The strength of our economy determines how much money the government can spend on things like schools and the NHS, and it also plays a part in determining how much money people make on average. A strong economy benefits all of us, and if our economy suffers, we all do.

    4. The EU allows us to move freely too: It's not just people coming to the UK from elsewhere. We can move around the EU too. We can travel without requiring a visa, and we can easily apply for and attend universities across Europe (it's almost always cheaper than in the UK!)

    5. A lot of our rights come from the EU: And I'm not just referring to our Human Rights. The EU provides us with some of the best consumer rights in the world. Because of EU laws, you're entitled to a 14-day return period on everything you buy, retailers have to provide you with a certain amount of clear information on products they sell, and electronic products you buy all have to meet certain safety standards. This makes things safer for you as a consumer, and easier for businesses as they only need to meet one set of regulations.

    I hope this helps you toward making a decision. Please be sceptical toward anything you hear, and don't believe things without some evidence to back it up, because a lot of misinformation is being spread.

    And if you're on the fence, please inform yourself and vote. The outcome of the referendum will have a huge effect on the country.

    If you're planning on voting to STAY, that's not enough - please spread the word, and correct people when you see them spreading lies or misinformation.
    1. That doesn't include the amount of money that leaves the economy after economic migrants return to their native country, nor does it include the sheer cost on the infrastructure of the UK of having an increase of 300k+ people a year.

    2. The money would be (theoretically) better managed if it didn't have to go to the EU at all.

    3. True, but I don't think it's as simple as saying "it'll decrease" - by how much? A market can't just replace one supplier with another with ease.

    4. Don't care - you still need a passport so free movement is nice, but not necessary.

    5. **** rights, they are utterly useless and present massive significant issues as they are based on shaky logic to begin with.True, consumer rights are useful, but the CRA 2015 was not an EU law.

    Why vote to stay? Having an influx of unskilled migrants in a market that is moving towards skilled labour is nothing short of economic suicide. On top of that, given Europe's attitude towards finance and immigration, it's clear that it's ran by a bunch of incompetent fools.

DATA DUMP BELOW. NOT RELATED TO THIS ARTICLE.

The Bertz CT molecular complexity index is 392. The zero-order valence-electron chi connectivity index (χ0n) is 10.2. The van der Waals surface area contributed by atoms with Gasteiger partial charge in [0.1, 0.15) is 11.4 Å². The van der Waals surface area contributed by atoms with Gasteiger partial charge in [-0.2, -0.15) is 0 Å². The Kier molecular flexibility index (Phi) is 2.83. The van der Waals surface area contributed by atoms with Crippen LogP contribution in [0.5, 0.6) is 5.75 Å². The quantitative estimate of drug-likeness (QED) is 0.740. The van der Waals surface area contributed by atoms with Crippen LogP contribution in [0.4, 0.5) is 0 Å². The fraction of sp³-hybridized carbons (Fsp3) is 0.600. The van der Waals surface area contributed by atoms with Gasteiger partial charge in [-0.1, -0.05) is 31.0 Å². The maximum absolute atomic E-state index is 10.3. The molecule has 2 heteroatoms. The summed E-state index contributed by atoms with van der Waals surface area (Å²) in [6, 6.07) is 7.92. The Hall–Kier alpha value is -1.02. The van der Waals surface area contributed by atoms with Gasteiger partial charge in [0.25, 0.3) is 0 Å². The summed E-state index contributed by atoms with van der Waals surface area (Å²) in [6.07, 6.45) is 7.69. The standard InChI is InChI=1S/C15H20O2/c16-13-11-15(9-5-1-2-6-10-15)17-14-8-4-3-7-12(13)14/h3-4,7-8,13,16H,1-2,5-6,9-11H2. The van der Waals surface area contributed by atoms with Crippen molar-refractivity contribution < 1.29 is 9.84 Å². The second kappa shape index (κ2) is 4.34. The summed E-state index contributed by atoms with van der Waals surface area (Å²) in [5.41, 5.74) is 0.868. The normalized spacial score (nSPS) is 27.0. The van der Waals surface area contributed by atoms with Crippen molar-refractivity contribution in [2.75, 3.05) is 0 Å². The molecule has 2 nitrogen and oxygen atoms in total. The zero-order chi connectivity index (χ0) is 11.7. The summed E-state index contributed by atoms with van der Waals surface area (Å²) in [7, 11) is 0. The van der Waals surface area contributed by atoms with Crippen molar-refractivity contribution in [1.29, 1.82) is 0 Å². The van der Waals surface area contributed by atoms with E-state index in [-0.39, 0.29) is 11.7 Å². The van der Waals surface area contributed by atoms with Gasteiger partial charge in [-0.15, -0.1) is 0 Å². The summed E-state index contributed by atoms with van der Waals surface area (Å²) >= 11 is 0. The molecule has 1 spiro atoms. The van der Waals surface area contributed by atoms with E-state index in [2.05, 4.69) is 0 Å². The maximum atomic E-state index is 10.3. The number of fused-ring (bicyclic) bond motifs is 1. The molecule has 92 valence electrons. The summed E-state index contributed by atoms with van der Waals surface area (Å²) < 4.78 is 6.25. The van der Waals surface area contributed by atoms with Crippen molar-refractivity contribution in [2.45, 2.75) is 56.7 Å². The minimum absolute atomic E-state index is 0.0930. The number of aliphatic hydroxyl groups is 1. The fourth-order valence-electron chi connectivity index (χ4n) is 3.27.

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    (Original post by JordanL_)
    Leaving the EU might allow us to control immigration to improve our economy, but that would be outweighed by the economic damage. I think the EU is a more than fair compromise.
    I doubt that if you consider the net increase of 300k+ immigrants a year. If you consider the amount of taxes they will be paying (not a lot), and the cost of them on the infrastructure of the UK, it's more likely that by 2030, immigration will have pushed the UK into the dirt through overpopulation.
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    (Original post by APkr)
    I doubt that if you consider the net increase of 300k+ immigrants a year. If you consider the amount of taxes they will be paying (not a lot), and the cost of them on the infrastructure of the UK, it's more likely that by 2030, immigration will have pushed the UK into the dirt through overpopulation.
    You should check out the Eu immigration figures.

    I know what you were saying about net migration but it shocked even me yesterday when I found out how they are calculated (by a flawed survey)

    There is a figure that isn't flawed and it's the number of new national insurance numbers that were issued last year to eu migrants and it isn't the 250k that migration figures show but over 600k!!


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    (Original post by paul514)
    You should check out the Eu immigration figures.

    I know what you were saying about net migration but it shocked even me yesterday when I found out how they are calculated (by a flawed survey)

    There is a figure that isn't flawed and it's the number of new national insurance numbers that were issued last year to eu migrants and it isn't the 250k that migration figures show but over 600k!!


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    With you, the higher the figure the more accurate it is.